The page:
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6

If you allow infinite number of operations, then you can use some algorithm. One easy example is root searching via Newton's method. Here we do the iteration $$x_{n+1} = \frac{a + x_n^2}{2x_n},$$ which eventually converges to $\sqrt{a}$ if $a$ and $x_0$ are positive. See https://en.wikipedia.org/wiki/Methods_of_computing_square_roots for other methods.


4

When you use an infinite ammount of operations, you can use: $$ \!\ \sqrt{2} = 1 + \cfrac{1}{2 + \cfrac{1}{2 + \cfrac{1}{2 + \cfrac{1}{2 + \ddots}}}}. $$ from here...


11

The set of rational numbers is closed under the elementary arithmetic operations (except for division by zero), i.e. if you have two rational numbers and take their sum, difference, product, or quotient, then the result is again a rational number (again, except for division by zero). Since $\sqrt{a}$ can fail to be a rational number (say, $\sqrt{2}$), there ...


1

First, some thoughts on expanding a rational number in some base, such $s=10/27$ in bases 3 and 10. (Decimal representation is assumed unless otherwise indicated.) If we multiply by a sufficiently large power of 3 then we can turn this into an integer---in this case, $27s=10$---and then we can express the result in base-3 as $9+1=11_3.$ Dividing by $3^3$ ...


1

Any base-$n$-fraction $\frac pq$ will continue WITH a pattern, repeating with a length of at most $q-1$ repeating digits where $q$ is its denominator - no matter what base you are looking at. For example, while $\frac17=0.\overline{142857}_{10}=0.1_7$, $\frac1{10}=0.1_{10}=0.\overline{0462}_7$. If a number repeats or stops in base $10$, it will continue or ...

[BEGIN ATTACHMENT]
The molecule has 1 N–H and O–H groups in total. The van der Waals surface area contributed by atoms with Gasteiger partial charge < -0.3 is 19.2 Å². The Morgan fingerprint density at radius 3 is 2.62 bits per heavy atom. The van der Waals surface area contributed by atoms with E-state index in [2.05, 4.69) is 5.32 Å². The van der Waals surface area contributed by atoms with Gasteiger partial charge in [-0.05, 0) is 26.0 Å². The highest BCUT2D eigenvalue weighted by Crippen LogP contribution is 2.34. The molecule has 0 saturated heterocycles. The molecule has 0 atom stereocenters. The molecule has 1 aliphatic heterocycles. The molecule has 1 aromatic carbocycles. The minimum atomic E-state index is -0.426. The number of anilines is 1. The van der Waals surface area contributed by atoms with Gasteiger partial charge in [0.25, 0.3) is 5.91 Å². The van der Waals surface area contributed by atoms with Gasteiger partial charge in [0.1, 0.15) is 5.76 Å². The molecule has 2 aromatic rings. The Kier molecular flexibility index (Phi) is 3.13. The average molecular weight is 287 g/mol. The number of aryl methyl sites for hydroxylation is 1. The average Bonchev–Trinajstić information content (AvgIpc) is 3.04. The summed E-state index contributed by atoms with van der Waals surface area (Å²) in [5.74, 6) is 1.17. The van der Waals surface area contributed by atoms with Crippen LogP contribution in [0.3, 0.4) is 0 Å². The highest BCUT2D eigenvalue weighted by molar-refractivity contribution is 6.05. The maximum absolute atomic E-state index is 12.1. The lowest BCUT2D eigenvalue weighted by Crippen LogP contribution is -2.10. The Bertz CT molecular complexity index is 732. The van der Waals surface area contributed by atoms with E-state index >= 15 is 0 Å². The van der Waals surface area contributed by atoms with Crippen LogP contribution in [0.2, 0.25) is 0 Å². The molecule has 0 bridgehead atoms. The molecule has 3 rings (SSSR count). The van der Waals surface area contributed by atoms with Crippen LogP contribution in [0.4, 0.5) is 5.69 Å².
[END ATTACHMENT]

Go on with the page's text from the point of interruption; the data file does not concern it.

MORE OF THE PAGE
6

Let our point $P$ be $(\pi, 0)$. If the rational point $(a,b)$ were at a rational distance from $(\pi,0)$, then $\pi$ would be algebraic. But it is not. Detail: If the distance from $(x,0)$ to $(a,b)$ is $r$, then $x^2-2ax +a^2+b^2-r^2=0$. If $a$, $b$, and $r$ are rational, then $x$ is a root of a quadratic equation with rational coefficients. But $\pi$ is ...


-1

You can recursively define the coefficients in order that $$ p_n(x) = a_0 + a_1 x + \ldots + a_n x^n $$ has a root in $x=n$, for instance: $$ a_n = -\frac{1}{n^n}\sum_{j=0}^{n-1}a_j\, n^j.$$ If you meant that every $p_n(x)$ must completely split over $\mathbb{Q}$ for a sequence with infinite non-zero terms, it is believed that there is no chance, but the ...


1

The long division method for polynomials is same as that of numbers, except for the fact that you need to keep a track of the powers of x while performing long divison. I don't know if there exist a way to show long divison like on pen and paper, but I am putting the exact steps below. Okay, so the divisor(d) is $(2 x^2+1)$ and dividend(D) is $4x^4 + 6x^3 ...


0

$$\frac{4x^4 + 6x^3 + 3x - 1}{2x^2 + 1}=\frac{4x^4 -1 +6x^3 + 3x}{2x^2 + 1}=\frac{(2x^2+1)(2x^2-1)+3x(2x^2+1)}{2x^2 + 1}=\frac{(2x^2+1)(2x^2+3x-1)}{2x^2 + 1}=2x^2+3x-1$$


0

I'd use polynomial division, on $\frac{4x^4 + 6x^3 + 3x - 1}{2x^2+1}$, this results in, $2x^2+3x-1$ Since, that is quadratic, it should be easy from here.


0

You ask "can we say $P$ is an approximation of the interval", which is not really a well defined question. In order to talk about approximations, you must have some sort of distance defined. For example, the number $1$ is some approximation of $\sqrt 2$, but the number $1.4$ is a better approximation of the same number, because $d(1,\sqrt 2) > d(1.4, ...


0

If your function is continuous the answer is yes, as $P$ is dense in $[a,b]$. If you start by defining the function on $P$, as long as it is uniformly continuous on $P$, it can be extended to $[a,b]$. Without continuity, in general this doesn't hold.